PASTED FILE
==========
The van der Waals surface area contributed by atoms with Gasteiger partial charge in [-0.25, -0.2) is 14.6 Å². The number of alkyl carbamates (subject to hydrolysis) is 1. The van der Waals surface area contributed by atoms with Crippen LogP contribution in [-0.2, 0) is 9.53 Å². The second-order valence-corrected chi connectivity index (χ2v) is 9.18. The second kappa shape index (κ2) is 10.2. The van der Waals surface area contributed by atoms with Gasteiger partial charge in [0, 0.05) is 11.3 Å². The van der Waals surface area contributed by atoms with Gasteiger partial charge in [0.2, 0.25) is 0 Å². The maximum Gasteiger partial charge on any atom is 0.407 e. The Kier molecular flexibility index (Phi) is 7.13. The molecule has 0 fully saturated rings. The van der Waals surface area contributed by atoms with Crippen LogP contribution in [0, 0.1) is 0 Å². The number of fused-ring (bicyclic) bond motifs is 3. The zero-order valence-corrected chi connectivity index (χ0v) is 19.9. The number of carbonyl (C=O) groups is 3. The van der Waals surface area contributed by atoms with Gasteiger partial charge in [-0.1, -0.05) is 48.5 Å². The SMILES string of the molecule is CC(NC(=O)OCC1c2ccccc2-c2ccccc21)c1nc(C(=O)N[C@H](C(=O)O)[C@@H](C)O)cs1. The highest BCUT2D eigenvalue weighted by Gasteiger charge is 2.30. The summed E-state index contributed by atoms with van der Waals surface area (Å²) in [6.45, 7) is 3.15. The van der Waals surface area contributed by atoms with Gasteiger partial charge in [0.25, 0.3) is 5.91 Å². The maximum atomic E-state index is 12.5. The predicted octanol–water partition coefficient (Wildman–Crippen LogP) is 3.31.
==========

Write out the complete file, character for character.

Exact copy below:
The van der Waals surface area contributed by atoms with Gasteiger partial charge in [-0.25, -0.2) is 14.6 Å². The number of alkyl carbamates (subject to hydrolysis) is 1. The van der Waals surface area contributed by atoms with Crippen LogP contribution in [-0.2, 0) is 9.53 Å². The second-order valence-corrected chi connectivity index (χ2v) is 9.18. The second kappa shape index (κ2) is 10.2. The van der Waals surface area contributed by atoms with Gasteiger partial charge in [0, 0.05) is 11.3 Å². The van der Waals surface area contributed by atoms with Gasteiger partial charge in [0.2, 0.25) is 0 Å². The maximum Gasteiger partial charge on any atom is 0.407 e. The Kier molecular flexibility index (Phi) is 7.13. The molecule has 0 fully saturated rings. The van der Waals surface area contributed by atoms with Crippen LogP contribution in [0, 0.1) is 0 Å². The number of fused-ring (bicyclic) bond motifs is 3. The zero-order valence-corrected chi connectivity index (χ0v) is 19.9. The number of carbonyl (C=O) groups is 3. The van der Waals surface area contributed by atoms with Gasteiger partial charge in [-0.1, -0.05) is 48.5 Å². The SMILES string of the molecule is CC(NC(=O)OCC1c2ccccc2-c2ccccc21)c1nc(C(=O)N[C@H](C(=O)O)[C@@H](C)O)cs1. The highest BCUT2D eigenvalue weighted by Gasteiger charge is 2.30. The summed E-state index contributed by atoms with van der Waals surface area (Å²) in [6.45, 7) is 3.15. The van der Waals surface area contributed by atoms with Gasteiger partial charge in [0.25, 0.3) is 5.91 Å². The maximum atomic E-state index is 12.5. The predicted octanol–water partition coefficient (Wildman–Crippen LogP) is 3.31.